Banking and property stocks led a decline in the country's stock markets as traders remained cautious ahead of a slated reopening of Egypt's stock exchange.
The builder of the world's tallest tower, Emaar Properties, fell to Dh2.97 on volume that exceeded 2.1 million shares in Dubai.
Dubai Islamic Bank slipped to Dh2.15 and Arabtec shed per cent of its value to 818 fils.
The Dubai Financial Market General Index slipped 0.5 per cent to 1,513.19 points and the Abu Dhabi stock exchange was trading flat at 2,603.09 points.
But Etisalat, the UAE's biggest company by market capitalization opened higher before trading flat at Dh11 as it announced a dividend payout to shareholders.
The telecoms giant will distribute a final dividend of Dh0.35 per share for the second half of 2010, bringing the total dividends for the year to Dh0.60, it said in a statement on the Abu Dhabi stock exchange website.
Trading on Egypt's stock exchange is expected to resume today, almost two months after the country's uprising ousted the former president Hosni Mubarak and forced the bourse to shutdown.
But fund managers said the market is likely to open sharply lower as foreign investors sell off and stocks related to the Mubarak regime expected to fall the most.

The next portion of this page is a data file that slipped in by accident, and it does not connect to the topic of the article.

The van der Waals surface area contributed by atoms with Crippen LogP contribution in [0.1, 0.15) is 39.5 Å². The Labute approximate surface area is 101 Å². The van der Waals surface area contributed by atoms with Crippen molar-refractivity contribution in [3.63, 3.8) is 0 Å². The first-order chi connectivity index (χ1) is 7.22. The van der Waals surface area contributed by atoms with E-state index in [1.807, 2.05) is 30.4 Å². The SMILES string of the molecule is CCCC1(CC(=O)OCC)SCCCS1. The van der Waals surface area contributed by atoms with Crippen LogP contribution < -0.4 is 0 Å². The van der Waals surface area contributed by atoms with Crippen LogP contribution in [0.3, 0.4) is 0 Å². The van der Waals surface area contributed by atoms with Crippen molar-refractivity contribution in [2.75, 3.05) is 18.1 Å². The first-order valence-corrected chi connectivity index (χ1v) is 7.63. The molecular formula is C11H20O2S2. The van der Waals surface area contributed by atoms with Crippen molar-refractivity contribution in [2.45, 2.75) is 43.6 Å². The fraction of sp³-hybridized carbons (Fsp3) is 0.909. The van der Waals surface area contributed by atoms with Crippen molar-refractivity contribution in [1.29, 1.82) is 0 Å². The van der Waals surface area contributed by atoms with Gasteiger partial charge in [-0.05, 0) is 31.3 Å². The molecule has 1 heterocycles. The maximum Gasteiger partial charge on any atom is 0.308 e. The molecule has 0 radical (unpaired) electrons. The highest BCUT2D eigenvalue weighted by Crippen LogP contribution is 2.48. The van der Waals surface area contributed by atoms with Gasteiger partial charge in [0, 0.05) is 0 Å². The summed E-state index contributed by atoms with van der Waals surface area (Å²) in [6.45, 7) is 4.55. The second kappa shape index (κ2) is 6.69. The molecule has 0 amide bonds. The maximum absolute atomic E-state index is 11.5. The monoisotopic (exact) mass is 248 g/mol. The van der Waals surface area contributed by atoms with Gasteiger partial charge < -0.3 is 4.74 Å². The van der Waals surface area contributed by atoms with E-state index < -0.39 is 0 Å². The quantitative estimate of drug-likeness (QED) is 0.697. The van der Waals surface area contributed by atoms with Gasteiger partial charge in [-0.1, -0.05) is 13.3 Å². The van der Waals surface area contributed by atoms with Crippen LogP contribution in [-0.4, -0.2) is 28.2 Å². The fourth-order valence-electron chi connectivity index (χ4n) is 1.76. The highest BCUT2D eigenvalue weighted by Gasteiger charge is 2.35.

"It's difficult to say any [stocks in Egypt] will be resilient," said Julian Bruce, director of equity sales at EFG Hermes.
He said that after an initial fall across all sectors, differences between stocks will start emerge after a few days of trading.
"People will hover around certain stocks like Orascom Construction and Commercial International Bank, but institionals won't be buying today."
Blue-chip stocks including Orascom Construction and Commercial International Bank are seen to benefit from buying later in the week when they could emerge as good value for money stocks.
The Egyptian government and the stock market clearing house were moving ahead with an 850 million Egyptian pound (Dh524.9m) support package for exchange to limit the shock of a dramatic fall in stock prices at the open.